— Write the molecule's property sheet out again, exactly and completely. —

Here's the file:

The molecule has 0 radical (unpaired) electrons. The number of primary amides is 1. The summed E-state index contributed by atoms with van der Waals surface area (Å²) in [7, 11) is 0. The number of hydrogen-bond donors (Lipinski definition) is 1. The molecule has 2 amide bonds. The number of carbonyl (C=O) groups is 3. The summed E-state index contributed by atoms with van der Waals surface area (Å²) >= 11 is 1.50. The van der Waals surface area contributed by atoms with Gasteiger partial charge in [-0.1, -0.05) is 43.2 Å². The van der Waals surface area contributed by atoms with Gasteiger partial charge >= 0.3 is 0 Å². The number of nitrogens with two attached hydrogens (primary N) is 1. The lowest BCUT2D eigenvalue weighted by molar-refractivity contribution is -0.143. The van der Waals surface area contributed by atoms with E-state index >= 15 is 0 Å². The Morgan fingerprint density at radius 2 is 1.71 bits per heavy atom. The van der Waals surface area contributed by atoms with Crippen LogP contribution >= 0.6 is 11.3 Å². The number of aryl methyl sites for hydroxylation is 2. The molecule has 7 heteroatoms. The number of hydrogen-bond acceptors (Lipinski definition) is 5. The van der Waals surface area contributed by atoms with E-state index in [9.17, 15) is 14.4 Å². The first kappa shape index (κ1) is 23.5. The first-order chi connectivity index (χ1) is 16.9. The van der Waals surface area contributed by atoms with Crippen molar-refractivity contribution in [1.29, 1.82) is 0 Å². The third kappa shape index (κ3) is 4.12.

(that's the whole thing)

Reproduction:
The molecule has 0 radical (unpaired) electrons. The number of primary amides is 1. The summed E-state index contributed by atoms with van der Waals surface area (Å²) in [7, 11) is 0. The number of hydrogen-bond donors (Lipinski definition) is 1. The molecule has 2 amide bonds. The number of carbonyl (C=O) groups is 3. The summed E-state index contributed by atoms with van der Waals surface area (Å²) >= 11 is 1.50. The van der Waals surface area contributed by atoms with Gasteiger partial charge in [-0.1, -0.05) is 43.2 Å². The van der Waals surface area contributed by atoms with Gasteiger partial charge >= 0.3 is 0 Å². The number of nitrogens with two attached hydrogens (primary N) is 1. The lowest BCUT2D eigenvalue weighted by molar-refractivity contribution is -0.143. The van der Waals surface area contributed by atoms with E-state index >= 15 is 0 Å². The Morgan fingerprint density at radius 2 is 1.71 bits per heavy atom. The van der Waals surface area contributed by atoms with Crippen LogP contribution >= 0.6 is 11.3 Å². The number of aryl methyl sites for hydroxylation is 2. The molecule has 7 heteroatoms. The number of hydrogen-bond acceptors (Lipinski definition) is 5. The van der Waals surface area contributed by atoms with E-state index in [9.17, 15) is 14.4 Å². The first kappa shape index (κ1) is 23.5. The first-order chi connectivity index (χ1) is 16.9. The van der Waals surface area contributed by atoms with Crippen molar-refractivity contribution in [1.29, 1.82) is 0 Å². The third kappa shape index (κ3) is 4.12.